Well, there are no minimum "requirements," really, just a matter of what you are willing to put up with I think. You might research Dana 24 and Flicka 20. I can understand why someone who is used to a 40 or 50 foot boat would refer to a C&C that weighs 7500# as a "dinghy," but there are dinghies in that range that are sailing around. As an owner of a 7500# 29' myself, I know that to load up my boat in a way I'd consider adequate would really be pushing her limits. I don't know the build quality of C&Cs, probably fine for what they were designed for. They weren't designed as "bluewater" boats. I used to sail a Downeaster 38 that is pretty much "bluewater" build and design I'd say and even that relatively heavy displacement boat got launched off a wave once and landed kinda hard on her leeward side. Everything was fine but after that I kinda looked at boats in those terms if I were travelling farther afield, which I am not right now... how would it handle repeated hard landings... or how much does it "oil can" (hull flexing when beating steep waves) and stuff like that... but that's just me... This whole bluewater thing and suitable designs generates lots of responses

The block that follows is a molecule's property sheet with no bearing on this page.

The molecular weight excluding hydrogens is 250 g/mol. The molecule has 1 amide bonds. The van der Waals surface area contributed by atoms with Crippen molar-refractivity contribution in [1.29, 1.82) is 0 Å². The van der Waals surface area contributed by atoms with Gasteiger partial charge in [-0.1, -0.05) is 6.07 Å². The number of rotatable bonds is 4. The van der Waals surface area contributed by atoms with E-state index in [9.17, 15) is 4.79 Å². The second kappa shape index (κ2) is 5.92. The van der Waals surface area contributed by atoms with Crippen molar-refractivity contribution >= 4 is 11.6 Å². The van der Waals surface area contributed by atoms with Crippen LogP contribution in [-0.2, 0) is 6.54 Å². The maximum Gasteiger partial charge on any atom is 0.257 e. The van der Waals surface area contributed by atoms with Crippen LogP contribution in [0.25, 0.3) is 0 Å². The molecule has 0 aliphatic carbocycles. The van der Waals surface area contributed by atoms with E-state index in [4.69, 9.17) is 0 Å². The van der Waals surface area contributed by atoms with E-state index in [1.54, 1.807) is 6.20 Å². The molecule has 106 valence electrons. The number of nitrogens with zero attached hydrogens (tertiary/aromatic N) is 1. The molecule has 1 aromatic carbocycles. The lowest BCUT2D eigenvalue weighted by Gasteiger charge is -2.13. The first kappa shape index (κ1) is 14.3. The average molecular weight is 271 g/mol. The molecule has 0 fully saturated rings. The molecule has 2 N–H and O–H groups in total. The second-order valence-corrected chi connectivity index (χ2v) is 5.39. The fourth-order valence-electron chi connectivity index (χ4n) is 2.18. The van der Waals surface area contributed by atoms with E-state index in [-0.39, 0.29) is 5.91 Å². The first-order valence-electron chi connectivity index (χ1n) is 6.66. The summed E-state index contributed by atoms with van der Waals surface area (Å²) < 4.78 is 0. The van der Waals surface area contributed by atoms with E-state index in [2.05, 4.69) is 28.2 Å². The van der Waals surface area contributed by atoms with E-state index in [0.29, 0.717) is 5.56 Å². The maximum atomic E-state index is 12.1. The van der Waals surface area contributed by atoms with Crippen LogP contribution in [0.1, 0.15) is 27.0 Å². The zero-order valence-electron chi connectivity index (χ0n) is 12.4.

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Old 26-09-2019, 20:58   #6
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Re: New to the Forum with questions~

Definitely also inquire which anchor would 'be the best' for it too!
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Old 26-09-2019, 21:15   #7
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Re: New to the Forum with questions~

That boat could certainly do it, properly fitted out. The question is, could you?

The best way would be to buy something cheap like that, and sail around a bit. Gradually go further, and you’ll find out the answer. If you trade up boats it won’t have cost you much to find out.
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Old 26-09-2019, 21:17   #8
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Re: New to the Forum with questions~

Hey Ripple, I went through this very same angst not that long ago (probably in one of my very first post here, too). If I can recall the gist of the responses, they were somewhere along the lines of "how come you don't know better?" Or at least that's what it sounded like to me at the time. Now that I'm older and only slightly mo'wiser, I have found that opinions on any given topic are more numerous and the advice more twitchy than fleas on an old coonhound. No matter what you end up buying, it will probably require breaking things and fixing them better for the type of sailing you will want to do. For example, my boat is not a traditional "blue water" vessel but I'm comfortable taking her offshore in many conditions that a lot of people would not want to be in. That said, I never want to take her to the Southern Ocean or deal with 60 knot winds and breaking seas though I believe she could still handle these things better than I could! Someone else who has way more sea miles than I or who might be more risk averse than I probably has a whole 'nother perspective on this mindset. Eh, whatever. Just do what you're currently doing -- ask us so you can get a ton of input on the different boats, then close your eyes and jump in! The water will be fine